Introducing Colloqumotion: A Series of Learning Talks on Development Issues
The success and popularity of TED-style talks, lightning talks, one-minute social media videos and the likes, have changed the rules of engaging with public sector audiences — especially on development topics and related insights that at times get buried in reams of printed reports. This month, Pulse Lab Jakarta kicked off its inaugural series of Colloqumotion, a monthly sharing session organised for the United Nations team in Indonesia. Exploring Big Data for sustainable development, this series features academics, analysts and a host of domain experts interested in development issues, data science, human intelligence, as well as their crossovers.
Every month a different speaker is invited to share about how new types of data sources can help to address and tackle issues related to his/her selected topic of interest and expertise. Parting from the monologue-style of discourse at development conferences in the past, Colloqumotion encourages a two-way exchange of knowledge and learning with an open dialogue between the speakers and attendees.
In addition to amplifying and building understanding about existing issues, initiatives and opportunities related to areas of development, this series of learning talks also aims to serve as a capacity building mechanism for UN staff; a channel for continuous engagement on development issues among stakeholders; and a kind of brainstorming whiteboard for the UN Country Team and its partners.
The first talk in the series, “Monitoring Your Garbage with Big Data” was well-attended on January 15th. Mohamad Bijaksana Junerosano, the head of Greeneration Indonesia, set the tone for the discussion by emphasising the importance and need for an effective waste management system in Indonesia.
While underscoring the problem of improper waste disposal throughout communities and cities across the country, notably residents’ tendency to dump their garbage in nearby rivers, Junerosano cited that 81 per cent of garbage in Indonesia is unsorted; 10 per cent is sorted but will end up being mixed again; while only 9 per cent is sorted and reused according to Badan Pusat Statistik, Indonesia’s statistics agency.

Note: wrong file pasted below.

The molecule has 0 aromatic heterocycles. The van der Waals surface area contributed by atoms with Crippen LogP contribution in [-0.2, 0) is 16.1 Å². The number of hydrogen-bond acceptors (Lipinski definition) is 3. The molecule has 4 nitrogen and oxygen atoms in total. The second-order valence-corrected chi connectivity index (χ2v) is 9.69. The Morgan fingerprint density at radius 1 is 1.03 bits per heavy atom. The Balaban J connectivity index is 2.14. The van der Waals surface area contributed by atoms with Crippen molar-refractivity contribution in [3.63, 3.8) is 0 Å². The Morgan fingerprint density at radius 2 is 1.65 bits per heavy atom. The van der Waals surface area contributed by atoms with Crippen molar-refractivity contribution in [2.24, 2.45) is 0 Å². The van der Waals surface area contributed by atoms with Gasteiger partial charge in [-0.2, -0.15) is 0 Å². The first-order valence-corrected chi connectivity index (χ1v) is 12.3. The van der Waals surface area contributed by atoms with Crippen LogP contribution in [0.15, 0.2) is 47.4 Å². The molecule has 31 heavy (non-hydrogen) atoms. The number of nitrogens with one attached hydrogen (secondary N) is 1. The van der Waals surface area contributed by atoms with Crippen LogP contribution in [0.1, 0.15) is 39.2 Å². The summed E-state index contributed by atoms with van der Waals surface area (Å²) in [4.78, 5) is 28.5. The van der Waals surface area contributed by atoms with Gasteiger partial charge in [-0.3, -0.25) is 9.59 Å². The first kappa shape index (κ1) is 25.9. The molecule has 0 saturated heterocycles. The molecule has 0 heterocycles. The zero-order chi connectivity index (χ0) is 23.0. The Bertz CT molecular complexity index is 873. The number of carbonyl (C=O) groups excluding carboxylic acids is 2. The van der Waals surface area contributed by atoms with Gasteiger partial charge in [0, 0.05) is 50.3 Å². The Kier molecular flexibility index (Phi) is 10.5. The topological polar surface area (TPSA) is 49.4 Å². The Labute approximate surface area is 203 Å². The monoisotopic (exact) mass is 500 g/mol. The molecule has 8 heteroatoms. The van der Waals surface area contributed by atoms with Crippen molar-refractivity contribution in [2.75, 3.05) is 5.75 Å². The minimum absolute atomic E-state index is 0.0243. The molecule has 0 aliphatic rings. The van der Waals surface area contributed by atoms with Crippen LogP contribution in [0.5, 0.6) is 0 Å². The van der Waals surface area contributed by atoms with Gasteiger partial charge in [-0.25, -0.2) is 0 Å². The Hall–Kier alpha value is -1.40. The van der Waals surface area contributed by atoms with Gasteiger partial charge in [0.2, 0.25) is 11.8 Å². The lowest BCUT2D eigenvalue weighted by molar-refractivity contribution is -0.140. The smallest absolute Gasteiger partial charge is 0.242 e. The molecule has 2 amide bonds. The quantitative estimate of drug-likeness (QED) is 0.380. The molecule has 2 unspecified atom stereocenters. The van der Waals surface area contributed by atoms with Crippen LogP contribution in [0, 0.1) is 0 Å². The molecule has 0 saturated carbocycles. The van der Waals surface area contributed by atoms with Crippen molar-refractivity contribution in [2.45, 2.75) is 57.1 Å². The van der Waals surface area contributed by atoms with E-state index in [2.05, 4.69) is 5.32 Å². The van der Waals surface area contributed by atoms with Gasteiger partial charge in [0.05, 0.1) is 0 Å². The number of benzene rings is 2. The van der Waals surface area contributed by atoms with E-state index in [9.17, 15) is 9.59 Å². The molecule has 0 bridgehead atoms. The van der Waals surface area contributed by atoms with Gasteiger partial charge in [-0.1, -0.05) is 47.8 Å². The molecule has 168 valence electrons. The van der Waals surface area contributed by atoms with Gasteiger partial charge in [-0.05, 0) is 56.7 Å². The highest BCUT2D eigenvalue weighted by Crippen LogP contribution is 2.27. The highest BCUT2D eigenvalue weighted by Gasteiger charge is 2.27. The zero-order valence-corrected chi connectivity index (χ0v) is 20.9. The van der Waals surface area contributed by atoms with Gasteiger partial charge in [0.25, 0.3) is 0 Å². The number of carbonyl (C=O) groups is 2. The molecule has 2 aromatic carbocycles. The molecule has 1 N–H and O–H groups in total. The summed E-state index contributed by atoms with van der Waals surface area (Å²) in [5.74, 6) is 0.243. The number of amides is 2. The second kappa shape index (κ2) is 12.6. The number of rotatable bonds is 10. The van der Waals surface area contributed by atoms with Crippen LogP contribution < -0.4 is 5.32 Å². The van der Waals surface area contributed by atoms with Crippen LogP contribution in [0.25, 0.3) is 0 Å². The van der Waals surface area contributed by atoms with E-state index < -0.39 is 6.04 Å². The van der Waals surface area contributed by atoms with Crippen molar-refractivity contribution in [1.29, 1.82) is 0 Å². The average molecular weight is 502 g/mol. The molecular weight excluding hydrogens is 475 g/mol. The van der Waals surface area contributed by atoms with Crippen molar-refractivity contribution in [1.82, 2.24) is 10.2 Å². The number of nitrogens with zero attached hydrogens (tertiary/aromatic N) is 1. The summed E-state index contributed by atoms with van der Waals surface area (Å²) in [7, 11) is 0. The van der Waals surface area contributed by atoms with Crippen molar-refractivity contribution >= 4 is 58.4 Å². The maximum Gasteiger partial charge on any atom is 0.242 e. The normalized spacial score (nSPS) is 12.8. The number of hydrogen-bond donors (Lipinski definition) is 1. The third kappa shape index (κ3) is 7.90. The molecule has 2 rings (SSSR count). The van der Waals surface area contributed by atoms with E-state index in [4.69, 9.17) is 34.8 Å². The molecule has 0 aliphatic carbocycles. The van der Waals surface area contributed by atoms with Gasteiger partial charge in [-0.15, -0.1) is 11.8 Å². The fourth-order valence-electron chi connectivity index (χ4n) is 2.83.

Based on these official figures and trends identified by his organisation, Junerosano argued the need for a holistic, integrated waste management infrastructure, which would among other facets, trigger behavioral change within communities.
“At the moment, the majority of people still see garbage as garbage as opposed to something that can be reused or recycled,” he explained.
Indonesia is currently the second largest plastic polluter to the ocean, which poses a threat to the coral reef ecosystems and wider marine biodiversity. At the 2017 World Oceans Summit in Bali, the Indonesian Government pledged up to one billion USD a year towards reducing its marine waste by 70 per cent, targeted for 2025. To achieve this result, the Government needs to identify and explore intersections between Big Data and waste management and look into how emerging technologies and data sources may help to address waste management issues.
In Songdo, South Korea for instance, the city is already using Big Data to support its waste management efforts. Known for its forward-thinking Smart City initiatives, residents there can use chip cards to dispose of their garbage (allowing the Government to collect information on the location, the time as well as the quantity), and sensors are placed in receptacles to measure different data on the contents. These approaches have been useful for determining optimum times for garbage disposal and designing effective routes for waste collection vehicles.
In his post-event interview, Junerosano reiterated some of the main points from his talk, and suggested ways that members of the Indonesian society can contribute to the Government’s goal.
In line with the Lab’s ecosystem catalyst focus, Colloqumotion hopes to promote collaboration among researchers, academics and analysts from both the public and private sectors. The next speakers in the series will share on diverse topics, ranging from data privacy and cyber security to non-communicable diseases and urban health.
At the next Colloqumotion event, scheduled for February 15th, Professor Sinta Dewi from Universitas Padjajaran will facilitate a dialogue on data privacy and law within the context of developing countries’ legal frameworks, with an emphasis on the Indonesian perspective.
The complete 2018 Colloqumotion schedule is available below.
Staff from the UN in Indonesia who are interested in joining us at the event may RSVP via bit.ly/colloqumotion. A brief post-event interview with each invited speaker will also be available on our social media channels for the general public. For updates and more on the Colloqumotion series, follow us on Twitter, Facebook, Instagram and LinkedIn: @pulselabjakarta.
Pulse Lab Jakarta is grateful for the generous support from the Government of Australia.